The Bulgarian Principle

Rosen Plevneliev

On Tuesday night, I sat at the Livingston table for the Anti-Defamation League (ADL)’s 100th anniversary. As I blogged a few weeks ago, the ADL was started to fight antisemitism by my great grand uncle Sigmund Livingston. The keynote speaker was his excellency Rosen Plevneliev, president, Republic of Bulgaria.

Part of the evening included a retelling of Bulgaria’s resistance against Nazi Germany during World War II, an effort that saved its population of 48,000 Jews. Bulgaria saved these lives, not by direct conflict, but through red tape dallying and eventually exposing Nazi demands to export the Jews through the American media.

This commitment to basic human rights in the face of the greatest evil and bully we have seen in modern times just stuns the mind.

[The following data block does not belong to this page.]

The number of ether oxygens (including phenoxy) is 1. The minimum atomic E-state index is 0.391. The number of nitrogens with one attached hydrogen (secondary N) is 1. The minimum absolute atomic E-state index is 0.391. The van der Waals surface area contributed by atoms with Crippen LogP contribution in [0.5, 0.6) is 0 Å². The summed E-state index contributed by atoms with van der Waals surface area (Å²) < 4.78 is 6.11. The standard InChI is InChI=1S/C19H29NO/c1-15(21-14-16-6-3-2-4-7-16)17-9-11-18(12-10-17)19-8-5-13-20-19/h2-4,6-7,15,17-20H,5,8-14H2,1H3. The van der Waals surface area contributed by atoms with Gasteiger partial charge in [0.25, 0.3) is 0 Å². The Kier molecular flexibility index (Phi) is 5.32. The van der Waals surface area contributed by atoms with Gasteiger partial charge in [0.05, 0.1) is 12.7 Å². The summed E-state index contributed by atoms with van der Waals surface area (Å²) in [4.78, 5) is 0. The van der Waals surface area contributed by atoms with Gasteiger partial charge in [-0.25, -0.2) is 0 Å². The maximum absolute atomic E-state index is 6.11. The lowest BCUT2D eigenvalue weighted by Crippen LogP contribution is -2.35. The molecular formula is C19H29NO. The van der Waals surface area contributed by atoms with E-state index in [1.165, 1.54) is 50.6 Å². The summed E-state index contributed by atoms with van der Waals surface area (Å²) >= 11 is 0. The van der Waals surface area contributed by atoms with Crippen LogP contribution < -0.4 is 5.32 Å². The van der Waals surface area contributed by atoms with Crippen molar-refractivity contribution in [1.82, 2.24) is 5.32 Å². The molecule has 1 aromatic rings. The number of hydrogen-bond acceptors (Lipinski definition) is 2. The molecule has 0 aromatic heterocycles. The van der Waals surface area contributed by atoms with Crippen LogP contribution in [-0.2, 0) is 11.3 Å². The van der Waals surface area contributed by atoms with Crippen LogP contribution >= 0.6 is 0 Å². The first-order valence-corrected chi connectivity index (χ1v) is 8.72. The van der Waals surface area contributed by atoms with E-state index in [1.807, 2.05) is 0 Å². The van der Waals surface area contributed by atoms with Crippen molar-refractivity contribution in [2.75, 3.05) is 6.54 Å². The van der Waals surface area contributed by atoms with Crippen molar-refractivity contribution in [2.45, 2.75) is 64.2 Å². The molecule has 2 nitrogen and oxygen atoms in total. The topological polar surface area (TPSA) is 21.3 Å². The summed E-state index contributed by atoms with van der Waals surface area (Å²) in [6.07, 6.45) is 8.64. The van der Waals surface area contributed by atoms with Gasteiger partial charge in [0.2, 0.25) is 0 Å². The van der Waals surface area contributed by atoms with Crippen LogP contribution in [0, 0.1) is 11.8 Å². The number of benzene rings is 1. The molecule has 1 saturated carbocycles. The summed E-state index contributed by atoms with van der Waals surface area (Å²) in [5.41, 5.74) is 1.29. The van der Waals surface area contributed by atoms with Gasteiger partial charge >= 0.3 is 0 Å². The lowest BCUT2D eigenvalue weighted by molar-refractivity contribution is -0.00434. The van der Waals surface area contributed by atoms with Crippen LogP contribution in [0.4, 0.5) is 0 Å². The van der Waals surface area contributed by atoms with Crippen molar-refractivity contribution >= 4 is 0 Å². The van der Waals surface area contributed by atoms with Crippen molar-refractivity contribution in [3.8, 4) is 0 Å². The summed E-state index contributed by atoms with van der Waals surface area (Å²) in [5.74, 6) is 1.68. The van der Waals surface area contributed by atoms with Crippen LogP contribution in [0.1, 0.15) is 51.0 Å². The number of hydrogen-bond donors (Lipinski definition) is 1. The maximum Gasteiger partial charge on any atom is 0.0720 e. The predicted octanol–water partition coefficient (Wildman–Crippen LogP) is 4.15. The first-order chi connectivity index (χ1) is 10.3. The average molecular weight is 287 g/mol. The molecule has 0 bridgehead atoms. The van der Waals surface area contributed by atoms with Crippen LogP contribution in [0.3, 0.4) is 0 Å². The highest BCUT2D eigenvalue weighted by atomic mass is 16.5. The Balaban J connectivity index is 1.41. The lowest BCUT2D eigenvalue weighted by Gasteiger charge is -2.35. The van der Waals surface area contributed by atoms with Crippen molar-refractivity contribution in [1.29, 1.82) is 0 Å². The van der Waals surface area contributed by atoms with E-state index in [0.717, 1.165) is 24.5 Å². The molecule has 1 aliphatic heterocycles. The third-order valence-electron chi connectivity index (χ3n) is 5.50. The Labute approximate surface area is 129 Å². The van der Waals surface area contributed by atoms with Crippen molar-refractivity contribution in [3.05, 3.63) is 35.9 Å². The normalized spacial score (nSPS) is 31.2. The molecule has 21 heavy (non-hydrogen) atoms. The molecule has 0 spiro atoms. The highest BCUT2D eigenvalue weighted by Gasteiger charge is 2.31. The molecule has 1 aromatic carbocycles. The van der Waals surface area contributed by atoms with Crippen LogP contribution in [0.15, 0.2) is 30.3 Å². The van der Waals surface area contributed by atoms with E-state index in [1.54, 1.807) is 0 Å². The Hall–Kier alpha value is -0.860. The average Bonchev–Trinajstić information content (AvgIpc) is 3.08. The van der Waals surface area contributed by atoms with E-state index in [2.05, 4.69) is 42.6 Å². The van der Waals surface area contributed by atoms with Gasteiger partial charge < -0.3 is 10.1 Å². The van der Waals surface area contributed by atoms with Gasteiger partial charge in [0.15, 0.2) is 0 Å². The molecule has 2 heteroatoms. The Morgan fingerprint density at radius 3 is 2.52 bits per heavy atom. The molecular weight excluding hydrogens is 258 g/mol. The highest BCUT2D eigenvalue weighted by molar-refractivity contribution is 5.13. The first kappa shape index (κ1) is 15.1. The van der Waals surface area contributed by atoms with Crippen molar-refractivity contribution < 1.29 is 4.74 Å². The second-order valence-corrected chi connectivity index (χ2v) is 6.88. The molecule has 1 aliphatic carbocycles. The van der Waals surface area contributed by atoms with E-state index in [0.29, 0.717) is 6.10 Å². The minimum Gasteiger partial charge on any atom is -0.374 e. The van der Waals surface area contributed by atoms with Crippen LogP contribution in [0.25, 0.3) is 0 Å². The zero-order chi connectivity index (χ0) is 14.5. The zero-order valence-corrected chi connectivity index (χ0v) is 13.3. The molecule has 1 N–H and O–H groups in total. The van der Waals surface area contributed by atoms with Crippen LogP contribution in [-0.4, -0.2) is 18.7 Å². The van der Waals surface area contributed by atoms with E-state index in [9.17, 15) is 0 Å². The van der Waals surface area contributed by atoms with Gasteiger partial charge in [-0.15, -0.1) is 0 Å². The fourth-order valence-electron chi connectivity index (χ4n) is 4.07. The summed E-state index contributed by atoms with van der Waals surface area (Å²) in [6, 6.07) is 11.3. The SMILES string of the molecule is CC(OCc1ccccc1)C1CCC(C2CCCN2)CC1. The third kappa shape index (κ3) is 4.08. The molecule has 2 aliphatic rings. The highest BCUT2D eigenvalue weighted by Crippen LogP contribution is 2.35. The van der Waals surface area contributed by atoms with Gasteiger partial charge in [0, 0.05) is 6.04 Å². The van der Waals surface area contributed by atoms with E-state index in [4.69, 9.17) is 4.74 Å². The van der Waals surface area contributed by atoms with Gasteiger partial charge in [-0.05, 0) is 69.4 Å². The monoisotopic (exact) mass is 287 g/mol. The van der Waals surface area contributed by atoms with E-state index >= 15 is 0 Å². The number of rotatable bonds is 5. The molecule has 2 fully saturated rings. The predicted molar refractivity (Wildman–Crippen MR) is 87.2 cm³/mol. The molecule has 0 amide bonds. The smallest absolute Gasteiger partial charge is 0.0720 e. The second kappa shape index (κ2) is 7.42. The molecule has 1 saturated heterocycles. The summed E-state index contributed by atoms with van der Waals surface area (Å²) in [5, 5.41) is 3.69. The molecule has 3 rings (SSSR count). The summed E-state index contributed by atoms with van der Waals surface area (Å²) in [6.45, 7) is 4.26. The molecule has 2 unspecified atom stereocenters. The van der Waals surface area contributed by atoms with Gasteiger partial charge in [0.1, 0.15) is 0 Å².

Frankly, if you care about change, if you believe that people can make a difference, this sterling example of principle stands out. It’s what we live for, a beautiful testimony to what unwillingness to yield to wrongness can achieve.

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It’s Not OK

Mist Over Manhattan
A cloud hangs over Manhattan

A forthcoming Columbia University and University of Pittsburgh study shows that surfing on Facebook with close friends lowers inhibitions towards self control. The study says that with an inflated positive self caused by ego-stroking on Facebook we feel more inclined to take license.

So now we know the medium is toxic. Does that give us license to behave poorly?

In recent weeks, I’ve seen and received direct feedback from several folks that we all act like assholes and b&^ches online.